I think one of the things you’ll notice is, they just do such a great job of capturing people’s life moments. Moments that you want to remember years from now, like that one. That was a story about Adraint, and he is finishing college with his friends and he wanted to do one last trip with his college buddies before going on with their professional lives. And, they stayed at Cynthia’s River Lodge in Wimberley.
Now, this campaign will begin airing next week, February 22nd. It will be a series of videos starting with the few that I just showed you, but we will make more and we’ll run these through the peak travel season. They’re going to run on TV, YouTube, and other social media. Now, this is a really big campaign. We expect 300 million people around the world will see these videos. 300 million people. The digital ads alone will run in most, every country, and the TV ads will run in five countries. The US, France, UK, Canada, and Australia. In these five countries, 75% of adults in these countries will see eight of these videos.
Now, how are we going to launch this campaign? Well, we figured, if the world is going to see a campaign about what hosts make possible, we should show it to you first. And, that’s why I’m sharing these with you right now. This is the launch of this campaign right now. Now, I hope this makes you proud to be a host. I hope when your neighbors see this, I hope when your friends see this, I hope when your family see this, that they truly understand what you do and how special it really is. I can’t think of a better way to honor hosting than with the truth, the meaningful moments that you make possible every day.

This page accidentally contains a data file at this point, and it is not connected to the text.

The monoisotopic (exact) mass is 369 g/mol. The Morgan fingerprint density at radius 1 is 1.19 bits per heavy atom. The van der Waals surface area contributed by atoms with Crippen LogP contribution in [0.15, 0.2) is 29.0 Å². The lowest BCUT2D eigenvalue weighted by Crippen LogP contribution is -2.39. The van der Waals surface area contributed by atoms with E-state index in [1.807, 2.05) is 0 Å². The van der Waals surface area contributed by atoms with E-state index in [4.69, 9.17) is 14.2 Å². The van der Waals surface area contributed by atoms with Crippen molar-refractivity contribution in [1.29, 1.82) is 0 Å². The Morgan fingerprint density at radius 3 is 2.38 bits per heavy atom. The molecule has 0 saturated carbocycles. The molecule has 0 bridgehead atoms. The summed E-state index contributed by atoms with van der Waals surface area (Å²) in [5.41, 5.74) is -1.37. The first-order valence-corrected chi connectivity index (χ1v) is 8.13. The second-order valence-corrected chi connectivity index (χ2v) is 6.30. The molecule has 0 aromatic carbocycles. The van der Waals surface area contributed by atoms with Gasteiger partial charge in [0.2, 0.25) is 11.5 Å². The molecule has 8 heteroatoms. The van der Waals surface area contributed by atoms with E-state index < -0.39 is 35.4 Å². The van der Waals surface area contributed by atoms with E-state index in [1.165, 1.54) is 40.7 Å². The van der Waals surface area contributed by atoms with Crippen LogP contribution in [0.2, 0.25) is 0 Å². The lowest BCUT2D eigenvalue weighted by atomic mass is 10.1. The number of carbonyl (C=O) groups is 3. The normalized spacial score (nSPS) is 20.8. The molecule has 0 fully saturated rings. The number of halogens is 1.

Now, if you feel the way that we do, we’d love to have your help and be the first one to share them with the world. So, we’ve created a special link for you. Let’s put the link up. So, if you go to airbnb.com/madepossiblebyhosts, here, there will be links to videos that you saw today. We’ve tried to make it easy to share with your friends and family. Then, starting on February 22nd, again, next week, they’ll be on our YouTube channel. Each time we put out a new video, you’ll be able to find it on our YouTube channel.
Now, before I go, I do want to do one more thing. I want to introduce you to two of the hosts from these videos. In fact, I want to introduce you to the two hosts from the Landslide video, the first ad we made. The hosts are Ashley and her father Francois. They’ve been Airbnb hosts for four years in Warwick, Rhode Island. They’ve welcomed over 1000 guests, including Cole and his family that you just saw. So, let’s bring Ashley and Francois on. Ashley and Francois.
Hey, how are you guys doing?
Good, how are you, Brian?
Welcome. First of all, let me start by saying this, you have an Airbnb in Rhode Island. I lived in Rhode Island for five years. I went to school at the Rhode Island School of Design in Providence. So, I love Rhode Island. Super cool state.